23 July 2007

Constabulary Notes from All Over

From a story by Michael Jones in the 20 July Observer-Reporter of Washington, Pennsylvania:

McDONALD - Follow the yellow-striped road through McDonald, and you'll see the characters from the "Wizard of Oz" greeting visitors at the borough's entrance.

But a few brainless mischief-makers seemingly committed a cowardly and heartless act two weeks ago, when they stole the head of the Cowardly Lion, one of four metal statues standing in a line.

The Lion, Scarecrow, Tin Man and Dorothy were built in recent years by Richard "Herky" Kendall of Candor, who died in April at age 69.

The foursome face east along Noblestown Road in the Allegheny County portion of the borough. The maniacal Wicked Witch of the West, with glowing red eyes, rides her broom next to them.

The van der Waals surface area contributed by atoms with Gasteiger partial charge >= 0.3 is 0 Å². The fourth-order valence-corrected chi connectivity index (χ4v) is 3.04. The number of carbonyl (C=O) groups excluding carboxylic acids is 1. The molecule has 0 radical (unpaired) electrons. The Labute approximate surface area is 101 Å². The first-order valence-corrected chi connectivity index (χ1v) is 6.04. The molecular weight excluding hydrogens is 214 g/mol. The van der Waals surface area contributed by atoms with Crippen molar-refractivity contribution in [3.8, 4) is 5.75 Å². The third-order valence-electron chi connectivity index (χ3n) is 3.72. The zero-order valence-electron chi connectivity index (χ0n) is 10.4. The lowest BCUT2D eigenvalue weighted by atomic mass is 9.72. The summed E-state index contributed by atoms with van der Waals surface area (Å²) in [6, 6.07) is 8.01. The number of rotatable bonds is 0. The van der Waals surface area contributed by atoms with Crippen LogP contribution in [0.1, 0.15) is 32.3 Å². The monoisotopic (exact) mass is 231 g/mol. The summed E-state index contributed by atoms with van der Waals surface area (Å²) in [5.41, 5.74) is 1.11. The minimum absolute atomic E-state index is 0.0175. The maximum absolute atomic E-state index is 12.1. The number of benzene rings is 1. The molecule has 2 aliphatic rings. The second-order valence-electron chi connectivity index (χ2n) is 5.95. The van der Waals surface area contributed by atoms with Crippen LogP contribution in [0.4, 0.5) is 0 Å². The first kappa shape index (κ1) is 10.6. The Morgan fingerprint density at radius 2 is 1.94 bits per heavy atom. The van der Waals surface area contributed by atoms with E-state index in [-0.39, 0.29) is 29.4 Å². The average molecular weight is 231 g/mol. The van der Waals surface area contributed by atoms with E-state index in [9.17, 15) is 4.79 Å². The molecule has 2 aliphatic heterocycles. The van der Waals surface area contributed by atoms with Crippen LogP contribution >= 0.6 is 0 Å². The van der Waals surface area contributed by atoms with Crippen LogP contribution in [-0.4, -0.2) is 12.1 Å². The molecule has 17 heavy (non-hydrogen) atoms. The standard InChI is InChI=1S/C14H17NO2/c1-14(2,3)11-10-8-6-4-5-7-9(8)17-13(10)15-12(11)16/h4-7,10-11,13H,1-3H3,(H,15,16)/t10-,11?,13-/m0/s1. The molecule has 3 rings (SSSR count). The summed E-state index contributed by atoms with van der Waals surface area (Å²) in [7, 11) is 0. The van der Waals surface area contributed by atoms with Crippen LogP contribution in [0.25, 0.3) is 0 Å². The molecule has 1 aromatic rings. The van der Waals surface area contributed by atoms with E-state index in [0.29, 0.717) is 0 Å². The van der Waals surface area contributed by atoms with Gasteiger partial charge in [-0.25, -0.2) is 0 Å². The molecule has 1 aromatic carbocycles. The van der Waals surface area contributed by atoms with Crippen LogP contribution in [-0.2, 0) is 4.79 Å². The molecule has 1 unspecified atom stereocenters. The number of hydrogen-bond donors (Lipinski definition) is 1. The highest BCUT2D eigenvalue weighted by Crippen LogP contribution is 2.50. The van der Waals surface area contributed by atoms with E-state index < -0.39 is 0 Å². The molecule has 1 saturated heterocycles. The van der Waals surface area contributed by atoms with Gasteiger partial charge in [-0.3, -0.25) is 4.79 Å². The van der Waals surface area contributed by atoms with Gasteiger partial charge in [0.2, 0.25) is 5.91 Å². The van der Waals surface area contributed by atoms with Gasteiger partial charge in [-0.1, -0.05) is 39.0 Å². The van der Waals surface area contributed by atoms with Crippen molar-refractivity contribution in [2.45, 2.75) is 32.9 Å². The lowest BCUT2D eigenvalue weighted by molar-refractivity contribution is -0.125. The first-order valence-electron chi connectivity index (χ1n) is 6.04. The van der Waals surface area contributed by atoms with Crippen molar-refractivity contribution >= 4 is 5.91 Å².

Kendall's widow, Loretta, said he originally made two tin statues and named them Mr. and Mrs. Valvoline - a tribute to their daughter's instant oil-change garage - and placed them on the family's farm for their grandchildren. Soon, he turned them into Dorothy and the Tin Man, and erected them in public.

But some residents eventually asked Kendall, a construction worker for 47 years, to build the remaining Oz personalities. Loretta Kendall said people are still waiting for a metal-forged Toto . . .

The head was discovered missing two weeks ago during the borough's McSummerfest activities. Police have no suspects, although a gang of flying monkeys is being sought for questioning.

The Lion appears to have been an easy target because - besides his reluctance to fight - the head was never riveted to the neck. Instead, it swung freely from side to side.
I haven't been able to find any online photos of this artwork, before or after defacement.

Ironically, in chapter 21 of The Wonderful Wizard of Oz, the Lion becomes King of Beasts by knocking the head off "a most tremendous monster, like a great spider, with a body as big as an elephant and legs as long as a tree trunk."

(Thanks to Scott Hutchins for the original tip.)

1 comment:

J. L. Bell said...

The day after this posting, the Observer-Reporter reported: "the head was found Saturday [i.e., the 21st] inside a garbage bag in a grassy area not far from the statues." The family then riveted it back on.